things to look for. Morning frontal location. Early convection and clearing out afterwards?? If we don’t recover, there won’t be much of a threat. 

1CDC4394-FD16-471B-BC66-FF480464DABA.png

04BB3BBA-8217-4DBE-AE6F-3D77F650015B.png

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1 hour ago, cbelke said:

Just browsing around the different models, but it appears the low is trending South, at least to me it does. 

If that’s the case then you shift severe south. All depends on low track. 

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From above..We can still see training storms, just reduces the stronger severe threat.

 

That being said, we we start seeing favorable clearing, that’s the increased threat area. Pretty good directional shear. AOA 35-40KNOTS. strong trigger. 

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3k NAM has the leftover MCS rolling through around 16-20z. That’s not ideal. It does recover enough for Immediate SEPA for evening storms, but would have to think that limits the higher end potential. 

Always a waiting game with these set ups. 

2517D088-6AE3-4308-89F5-5DE23064C203.png

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I know a few people on the forum don't enjoy convective season, but things like this are one of the reasons I like it so much. I love waiting to see what happens knowing that there is good potential, but also a few things that could go wrong.

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 I think I'm selling on tomorrow severe wise. Just don't think we are going to clear out enough to really get instability going. Trend over last 24 hrs has been for the area of low pressure to track a bit further south which would cause more cloud debris as we get into more of the stratiform type rain.  Heavy rain threat is there though, PWATS over 2"

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14 minutes ago, tombo82685 said:

 I think I'm selling on tomorrow severe wise. Just don't think we are going to clear out enough to really get instability going. Trend over last 24 hrs has been for the area of low pressure to track a bit further south which would cause more cloud debris as we get into more of the stratiform type rain.  Heavy rain threat is there though, PWATS over 2"

I concur.

If I'm agreeing with you, you should be scared. :ohmy:

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36 minutes ago, cbelke said:

I concur.

If I'm agreeing with you, you should be scared. :ohmy:

Maybe your latitude, but places farther south are still under the proverbial gun.

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8 hours ago, susqushawn said:

What does the 1-15 scale correlate to?  % likelihood?  Is a 10 10x greater probability than a 1?

I believe it is a straight percentage. 

 The calibrated guidance is actually a conditional probability of a severe thunderstorm (conditional on the occurrence of a thunderstorm).  Presently, the conditional probability assigned to each grid point is simply the maximum calibrated probability from any of the 21 layers.  The unconditional (or total) probability of severe is then the product of the conditional severe probability and the calibrated probability of a thunderstorm described in Bright et al. (2005).  Forecasts are produced for 3h valid periods (e.g., 18 UTC through 21 UTC) from forecast hour 03 through forecast hour 87.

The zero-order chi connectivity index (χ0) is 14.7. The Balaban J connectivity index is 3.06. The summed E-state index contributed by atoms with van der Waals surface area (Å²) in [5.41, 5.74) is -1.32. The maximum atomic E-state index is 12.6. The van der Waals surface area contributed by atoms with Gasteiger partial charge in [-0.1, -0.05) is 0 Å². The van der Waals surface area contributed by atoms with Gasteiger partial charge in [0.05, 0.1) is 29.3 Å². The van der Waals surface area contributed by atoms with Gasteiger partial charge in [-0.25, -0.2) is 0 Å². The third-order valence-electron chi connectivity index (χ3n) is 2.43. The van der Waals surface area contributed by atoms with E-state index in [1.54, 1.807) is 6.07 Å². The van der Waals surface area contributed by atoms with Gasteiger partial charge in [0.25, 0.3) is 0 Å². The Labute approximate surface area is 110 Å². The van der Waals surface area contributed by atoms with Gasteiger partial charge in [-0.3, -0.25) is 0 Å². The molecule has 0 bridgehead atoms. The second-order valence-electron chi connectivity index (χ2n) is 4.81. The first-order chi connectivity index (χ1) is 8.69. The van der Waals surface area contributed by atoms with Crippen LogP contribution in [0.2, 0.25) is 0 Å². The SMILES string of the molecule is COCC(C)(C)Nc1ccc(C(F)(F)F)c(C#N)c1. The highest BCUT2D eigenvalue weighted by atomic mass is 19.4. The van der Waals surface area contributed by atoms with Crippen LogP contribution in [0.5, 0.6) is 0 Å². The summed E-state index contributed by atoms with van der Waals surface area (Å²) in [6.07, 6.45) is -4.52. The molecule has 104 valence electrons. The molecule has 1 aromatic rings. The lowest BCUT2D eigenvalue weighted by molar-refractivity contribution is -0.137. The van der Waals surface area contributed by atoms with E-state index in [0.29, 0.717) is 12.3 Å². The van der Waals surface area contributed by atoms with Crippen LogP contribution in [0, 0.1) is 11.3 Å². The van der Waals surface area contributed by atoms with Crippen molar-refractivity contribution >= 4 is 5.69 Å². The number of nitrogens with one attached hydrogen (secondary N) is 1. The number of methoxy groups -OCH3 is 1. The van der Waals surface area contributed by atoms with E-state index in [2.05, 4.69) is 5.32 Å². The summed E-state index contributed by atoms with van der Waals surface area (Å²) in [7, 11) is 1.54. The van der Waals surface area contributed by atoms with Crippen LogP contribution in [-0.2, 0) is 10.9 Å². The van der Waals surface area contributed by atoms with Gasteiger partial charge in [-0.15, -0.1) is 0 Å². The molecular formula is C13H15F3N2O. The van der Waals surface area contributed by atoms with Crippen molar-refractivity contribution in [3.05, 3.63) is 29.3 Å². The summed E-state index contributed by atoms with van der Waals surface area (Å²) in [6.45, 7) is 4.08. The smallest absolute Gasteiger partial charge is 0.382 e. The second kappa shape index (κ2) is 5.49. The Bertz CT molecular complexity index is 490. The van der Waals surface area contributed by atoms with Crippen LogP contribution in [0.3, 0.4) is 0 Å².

I use it more as a geographic reference (as to where) and also see if the prob increases as we get closer in time (which it should if the threat has legs).  As has been discussed, there has been a southward drift of severe potential.

SREF_03HR_SVR_PROBS__f030.gif.7e89455ef6c584d75468483c23a6ec89.gif


 
 

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2 hours ago, tombo82685 said:

 I think I'm selling on tomorrow severe wise. Just don't think we are going to clear out enough to really get instability going. Trend over last 24 hrs has been for the area of low pressure to track a bit further south which would cause more cloud debris as we get into more of the stratiform type rain.  Heavy rain threat is there though, PWATS over 2"

I'm not really impressed, either... I feel that events with (relatively) higher shear seem to get more attention from the SPC, and given that there is some directional component, I certainly understand why! But I don't think that tomorrow seems like an enhanced risk day...

 

Moist skew-t profile with skinny cape makes me hedge against much severe tomorrow, though thunderstorm days like these, with the moist profile + low level shear & some curvature in hodograph, makes me think there's a potential for a couple weakly rotating storms that could produce a tornado. Strong wind gusts don't seem particularly likely given there not being much DCAPE without any dry air aloft, though these adequate shear + thin, unimpressive CAPE days make me think of weak/meh QLCS's.